not feel guilt about their actions.
for lines or boundaries, nothing was off-limits with violence, although we
were dramatically limited by budget. I wouldíve killed a lot more
people with more money.
for other boundaries, thatís a little more interesting, and a constant
topic of discussion between myself, Bill Oberst jr [Bill
Oberst jr interview - click here], and Carrie (my wife and
producing partner). I drew the line at scat myself. Oberst was
talking to me about a film he agreed to do at the time where his character
painted in feces, which kind of revolted me, but now I think I was just
being short-sighted. Iím open to scat now.
Oberst, I tried pushing him to his breaking point throughout the whole
set... and he does things in Coyote
that Iíve never seen a professional
actor do on screen. I asked him if heíd amputate his arm for a
role. His response? If we can reattach it later, Iíd do it.
What can you tell us
about your overall directorial approach to your subject at hand?
the case of Coyote, like many DIYs, you donít have the chance to do
weeks of rehearsals before you shoot, and there are so many distractions
that I feel I did a pretty piss-poor job of directing on set. Iím
still young, still learning the give and take of a set where you have to
fill many behind the scenes roles, and direct on the fly. I kept
things simple, used levels of intensity, referenced animals, and focused
more on Oberst and how heíd respond to the natural inclinations of the
thereís a huge perk to writing/directing/producing in that you can break
a fundamental rule of writing and write direction into your script.
Analogies and metaphors not only make your script more colorful and easy
to read, but give actors insight into your mind and creative processes.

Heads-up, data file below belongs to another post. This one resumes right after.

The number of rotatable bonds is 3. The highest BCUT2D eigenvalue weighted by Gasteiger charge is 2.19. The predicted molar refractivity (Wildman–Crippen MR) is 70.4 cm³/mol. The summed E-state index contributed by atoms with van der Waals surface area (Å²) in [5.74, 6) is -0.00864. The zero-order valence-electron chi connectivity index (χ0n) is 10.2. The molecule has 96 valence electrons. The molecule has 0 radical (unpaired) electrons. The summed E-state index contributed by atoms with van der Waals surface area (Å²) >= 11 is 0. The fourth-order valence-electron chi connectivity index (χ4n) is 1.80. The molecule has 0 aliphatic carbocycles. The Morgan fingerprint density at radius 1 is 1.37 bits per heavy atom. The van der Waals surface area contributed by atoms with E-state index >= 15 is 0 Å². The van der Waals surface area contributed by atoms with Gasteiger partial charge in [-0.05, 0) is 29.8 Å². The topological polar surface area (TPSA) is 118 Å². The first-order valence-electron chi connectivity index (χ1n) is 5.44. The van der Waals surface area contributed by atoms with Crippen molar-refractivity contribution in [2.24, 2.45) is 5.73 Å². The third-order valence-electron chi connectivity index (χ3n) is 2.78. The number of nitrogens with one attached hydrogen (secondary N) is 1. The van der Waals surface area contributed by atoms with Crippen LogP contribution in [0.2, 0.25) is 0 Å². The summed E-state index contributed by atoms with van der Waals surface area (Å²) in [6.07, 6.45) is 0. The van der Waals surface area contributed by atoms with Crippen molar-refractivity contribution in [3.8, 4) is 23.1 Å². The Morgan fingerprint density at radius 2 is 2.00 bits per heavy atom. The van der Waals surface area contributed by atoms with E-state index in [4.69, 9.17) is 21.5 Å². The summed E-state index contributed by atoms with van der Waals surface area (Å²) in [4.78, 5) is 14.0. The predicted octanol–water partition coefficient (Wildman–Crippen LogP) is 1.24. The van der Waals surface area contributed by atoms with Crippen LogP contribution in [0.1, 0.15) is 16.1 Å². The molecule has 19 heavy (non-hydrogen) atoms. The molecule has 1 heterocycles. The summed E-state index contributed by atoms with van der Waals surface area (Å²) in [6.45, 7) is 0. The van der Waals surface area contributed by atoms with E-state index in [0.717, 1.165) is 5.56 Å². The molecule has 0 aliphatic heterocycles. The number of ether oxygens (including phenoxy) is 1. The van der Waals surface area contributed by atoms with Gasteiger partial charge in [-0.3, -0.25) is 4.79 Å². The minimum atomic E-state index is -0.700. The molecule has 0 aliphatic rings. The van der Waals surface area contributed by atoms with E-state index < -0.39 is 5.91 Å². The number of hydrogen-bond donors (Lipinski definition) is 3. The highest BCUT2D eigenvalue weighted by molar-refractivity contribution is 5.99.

If there was no time for us to have a conversation about the scene, the
actor had subtle hints to drive his or her instincts. You canít
overload your script with that shit, but itís helpful when used
what I know, you have written Coyote
with Bill Oberst jr [Bill Oberst jr interview - click
here] in mind from
the get-go - so why him, how did you get him, and what was your
never heard of him before he sent me an email. He hadnít worked
with the Asylum yet, but had a masterful demo reel. Three of them
actuallyÖ one was a horror one, another was dramatic, and a third one
with stage stuff. I saw him as a complete package, and wanted to
exploit all of his strengths in a script crafted with him in mind.
Heís since branded himself almost strictly as a horror guy, which is
good for business, but I hope he transcends the genre because heís
really great at everythingÖ a true character actor.
dude couldnít be more of a professional. He lowered himself to our
standards and didnít skip a beat. In fact, he raised us to the
pinnacle of trash. Iíve never seen remotely this much publicity or
interest in anything Iíve ever done.
remember Oberst out in my back yard digging out a grave that Iíd dug
weeks earlier because it was too small for our coffin to fit. The
dude is a trooper, and collaborated in every way during production, post
production, and PR for the film. He was instantly everyoneís best
What can you tell us about the rest
of your cast, and why exactly these people?
and Victoria Mullen both turned in pretty outstanding video auditions for me.